The green hills of the Vilcabamba mountains in the distance resembled a bit with the image I had in my mind of what Machu Picchu would be like. The white peak of Salcantay showed itself from behind the morning clouds. Besides the amazing natural surround, history tells us the royals used Chinchero as an outhouse but it had also very fertile lands.
Things to see in Chinchero:
- Green hills and terraces of this Inca site
- the adobe church
- Chinchero market and weaving demonstration
You need the Cusco Tourist Ticket to visit Chinchero, read more information below.
3. Maras: Salt Mines in the Hills
Then we continued our tour to the Cusco Inca ruins of Maras. These salt pans in the hills are owned by locals. Each family owns one or more salt pans and is responsible for the irrigation of the pans and the collection of the salt after it dries.
Maybe the Salinas de Maras isn’t the most historic of Inca ruins in the Sacred Valley, but it makes for spectacular views across the canyon. I stood in the middle of the white pools surrounded by all different shades of brown with the sun burning down on me fiercely. The patterns of salt pans flooding down the hill fascinated me and I didn’t want to leave!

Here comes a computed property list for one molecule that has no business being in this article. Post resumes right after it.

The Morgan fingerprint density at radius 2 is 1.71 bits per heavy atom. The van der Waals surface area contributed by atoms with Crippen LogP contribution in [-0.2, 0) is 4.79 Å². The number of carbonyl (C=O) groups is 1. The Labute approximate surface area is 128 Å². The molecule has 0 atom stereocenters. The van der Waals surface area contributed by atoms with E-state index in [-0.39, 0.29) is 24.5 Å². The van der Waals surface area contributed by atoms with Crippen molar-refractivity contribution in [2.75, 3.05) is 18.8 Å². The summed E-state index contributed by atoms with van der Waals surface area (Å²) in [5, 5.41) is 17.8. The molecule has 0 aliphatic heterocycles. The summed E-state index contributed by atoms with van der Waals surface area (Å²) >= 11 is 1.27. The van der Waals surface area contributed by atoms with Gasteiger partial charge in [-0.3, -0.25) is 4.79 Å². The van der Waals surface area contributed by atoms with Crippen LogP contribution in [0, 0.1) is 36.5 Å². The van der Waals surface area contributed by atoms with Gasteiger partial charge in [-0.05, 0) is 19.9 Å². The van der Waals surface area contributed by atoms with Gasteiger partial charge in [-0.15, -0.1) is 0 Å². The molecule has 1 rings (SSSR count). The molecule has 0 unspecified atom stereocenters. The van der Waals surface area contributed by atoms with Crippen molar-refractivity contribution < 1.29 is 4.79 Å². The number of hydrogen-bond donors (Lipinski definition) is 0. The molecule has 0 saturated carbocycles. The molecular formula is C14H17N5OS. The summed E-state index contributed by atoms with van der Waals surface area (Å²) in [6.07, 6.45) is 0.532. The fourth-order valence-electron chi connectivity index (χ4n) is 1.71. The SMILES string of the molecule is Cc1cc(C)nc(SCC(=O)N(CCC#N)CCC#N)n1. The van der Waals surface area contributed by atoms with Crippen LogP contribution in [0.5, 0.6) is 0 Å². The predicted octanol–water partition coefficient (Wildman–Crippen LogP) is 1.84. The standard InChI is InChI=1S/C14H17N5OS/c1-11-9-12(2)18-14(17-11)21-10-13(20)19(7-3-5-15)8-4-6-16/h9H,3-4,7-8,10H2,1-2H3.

The salt pans of Maras are not included in the Cusco Tourist Ticket. You need to pay 10 soles at the entrance.
4. Moray: Alien or Inca Ruins?
Moray, on the other hand, is definitely one of the most interesting and intriguing Inca ruins in Peru! Imagine a giant circle in the ground, with terraces going down into the circle. Each circle goes down deeper and deeper, forming a giant terraced cone sunken in the earth.
Stories about the origin of the Inca Ruins of Moray
There are many stories about the origin and purpose of the Moray ruins. I list my two favorites:
- During ancient Inca civilization, the Incas used the Moray site to cultivate and grow new crops. Each level had its own micro-climate which enabled the Incas to farm crops that could not be farmed on their lands in the hills.
- the Moray ruins show us the works of aliens. Just like circles in the farm fields, these circular depressions in the ground are the works of aliens from outer space!
Which of these stories do you think is possible?
You need the Cusco Tourist Ticket to see Moray, read more information below.